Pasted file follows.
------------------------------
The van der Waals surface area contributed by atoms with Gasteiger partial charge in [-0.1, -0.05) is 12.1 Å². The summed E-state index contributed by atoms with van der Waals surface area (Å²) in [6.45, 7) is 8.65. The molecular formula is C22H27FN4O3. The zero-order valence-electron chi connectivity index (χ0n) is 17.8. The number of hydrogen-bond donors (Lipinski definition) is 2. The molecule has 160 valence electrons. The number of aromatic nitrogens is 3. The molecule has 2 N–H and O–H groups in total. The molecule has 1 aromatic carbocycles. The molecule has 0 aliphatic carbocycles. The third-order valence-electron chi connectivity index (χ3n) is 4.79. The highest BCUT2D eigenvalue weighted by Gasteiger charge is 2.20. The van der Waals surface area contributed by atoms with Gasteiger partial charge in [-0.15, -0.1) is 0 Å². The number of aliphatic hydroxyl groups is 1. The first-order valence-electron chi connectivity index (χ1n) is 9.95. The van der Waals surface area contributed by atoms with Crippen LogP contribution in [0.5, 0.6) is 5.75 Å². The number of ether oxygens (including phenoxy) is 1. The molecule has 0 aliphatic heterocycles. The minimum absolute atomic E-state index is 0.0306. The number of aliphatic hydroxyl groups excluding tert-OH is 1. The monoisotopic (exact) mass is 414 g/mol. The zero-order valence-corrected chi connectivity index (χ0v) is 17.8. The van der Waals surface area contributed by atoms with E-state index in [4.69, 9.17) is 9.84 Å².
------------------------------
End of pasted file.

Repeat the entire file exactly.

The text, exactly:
The van der Waals surface area contributed by atoms with Gasteiger partial charge in [-0.1, -0.05) is 12.1 Å². The summed E-state index contributed by atoms with van der Waals surface area (Å²) in [6.45, 7) is 8.65. The molecular formula is C22H27FN4O3. The zero-order valence-electron chi connectivity index (χ0n) is 17.8. The number of hydrogen-bond donors (Lipinski definition) is 2. The molecule has 160 valence electrons. The number of aromatic nitrogens is 3. The molecule has 2 N–H and O–H groups in total. The molecule has 1 aromatic carbocycles. The molecule has 0 aliphatic carbocycles. The third-order valence-electron chi connectivity index (χ3n) is 4.79. The highest BCUT2D eigenvalue weighted by Gasteiger charge is 2.20. The van der Waals surface area contributed by atoms with Gasteiger partial charge in [-0.15, -0.1) is 0 Å². The number of aliphatic hydroxyl groups is 1. The first-order valence-electron chi connectivity index (χ1n) is 9.95. The van der Waals surface area contributed by atoms with Crippen LogP contribution in [0.5, 0.6) is 5.75 Å². The number of ether oxygens (including phenoxy) is 1. The molecule has 0 aliphatic heterocycles. The minimum absolute atomic E-state index is 0.0306. The number of aliphatic hydroxyl groups excluding tert-OH is 1. The monoisotopic (exact) mass is 414 g/mol. The zero-order valence-corrected chi connectivity index (χ0v) is 17.8. The van der Waals surface area contributed by atoms with E-state index in [4.69, 9.17) is 9.84 Å².